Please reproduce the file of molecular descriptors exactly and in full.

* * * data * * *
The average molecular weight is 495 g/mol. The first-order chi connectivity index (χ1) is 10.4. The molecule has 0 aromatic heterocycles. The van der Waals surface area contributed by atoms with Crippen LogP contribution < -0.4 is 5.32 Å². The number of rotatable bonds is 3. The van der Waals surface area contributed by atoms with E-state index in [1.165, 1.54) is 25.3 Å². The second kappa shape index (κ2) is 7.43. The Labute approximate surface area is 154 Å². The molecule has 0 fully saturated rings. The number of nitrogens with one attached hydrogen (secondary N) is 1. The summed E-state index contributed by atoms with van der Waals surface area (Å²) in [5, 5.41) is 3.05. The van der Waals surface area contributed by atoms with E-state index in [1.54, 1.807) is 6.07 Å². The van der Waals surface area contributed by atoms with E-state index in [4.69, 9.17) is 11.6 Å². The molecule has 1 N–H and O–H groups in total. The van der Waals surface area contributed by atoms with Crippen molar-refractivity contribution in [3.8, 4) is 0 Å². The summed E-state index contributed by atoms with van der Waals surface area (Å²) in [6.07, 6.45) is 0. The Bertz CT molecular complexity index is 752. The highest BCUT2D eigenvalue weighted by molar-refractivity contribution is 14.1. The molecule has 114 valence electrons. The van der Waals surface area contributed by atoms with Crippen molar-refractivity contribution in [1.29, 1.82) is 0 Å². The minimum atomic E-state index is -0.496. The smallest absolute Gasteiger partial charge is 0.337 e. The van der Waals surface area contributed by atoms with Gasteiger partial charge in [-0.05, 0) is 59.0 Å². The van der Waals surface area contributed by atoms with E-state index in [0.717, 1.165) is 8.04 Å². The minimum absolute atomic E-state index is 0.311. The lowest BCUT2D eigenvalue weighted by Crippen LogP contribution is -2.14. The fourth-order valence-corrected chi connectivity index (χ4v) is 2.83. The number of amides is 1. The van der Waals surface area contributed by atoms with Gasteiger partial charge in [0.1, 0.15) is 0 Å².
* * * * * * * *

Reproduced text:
The average molecular weight is 495 g/mol. The first-order chi connectivity index (χ1) is 10.4. The molecule has 0 aromatic heterocycles. The van der Waals surface area contributed by atoms with Crippen LogP contribution < -0.4 is 5.32 Å². The number of rotatable bonds is 3. The van der Waals surface area contributed by atoms with E-state index in [1.165, 1.54) is 25.3 Å². The second kappa shape index (κ2) is 7.43. The Labute approximate surface area is 154 Å². The molecule has 0 fully saturated rings. The number of nitrogens with one attached hydrogen (secondary N) is 1. The summed E-state index contributed by atoms with van der Waals surface area (Å²) in [5, 5.41) is 3.05. The van der Waals surface area contributed by atoms with E-state index in [1.54, 1.807) is 6.07 Å². The van der Waals surface area contributed by atoms with E-state index in [4.69, 9.17) is 11.6 Å². The molecule has 1 N–H and O–H groups in total. The van der Waals surface area contributed by atoms with Crippen molar-refractivity contribution in [3.8, 4) is 0 Å². The summed E-state index contributed by atoms with van der Waals surface area (Å²) in [6.07, 6.45) is 0. The Bertz CT molecular complexity index is 752. The highest BCUT2D eigenvalue weighted by molar-refractivity contribution is 14.1. The molecule has 114 valence electrons. The van der Waals surface area contributed by atoms with Crippen molar-refractivity contribution in [1.29, 1.82) is 0 Å². The minimum atomic E-state index is -0.496. The smallest absolute Gasteiger partial charge is 0.337 e. The van der Waals surface area contributed by atoms with Gasteiger partial charge in [-0.05, 0) is 59.0 Å². The van der Waals surface area contributed by atoms with E-state index in [0.717, 1.165) is 8.04 Å². The minimum absolute atomic E-state index is 0.311. The lowest BCUT2D eigenvalue weighted by Crippen LogP contribution is -2.14. The fourth-order valence-corrected chi connectivity index (χ4v) is 2.83. The number of amides is 1. The van der Waals surface area contributed by atoms with Gasteiger partial charge in [0.1, 0.15) is 0 Å².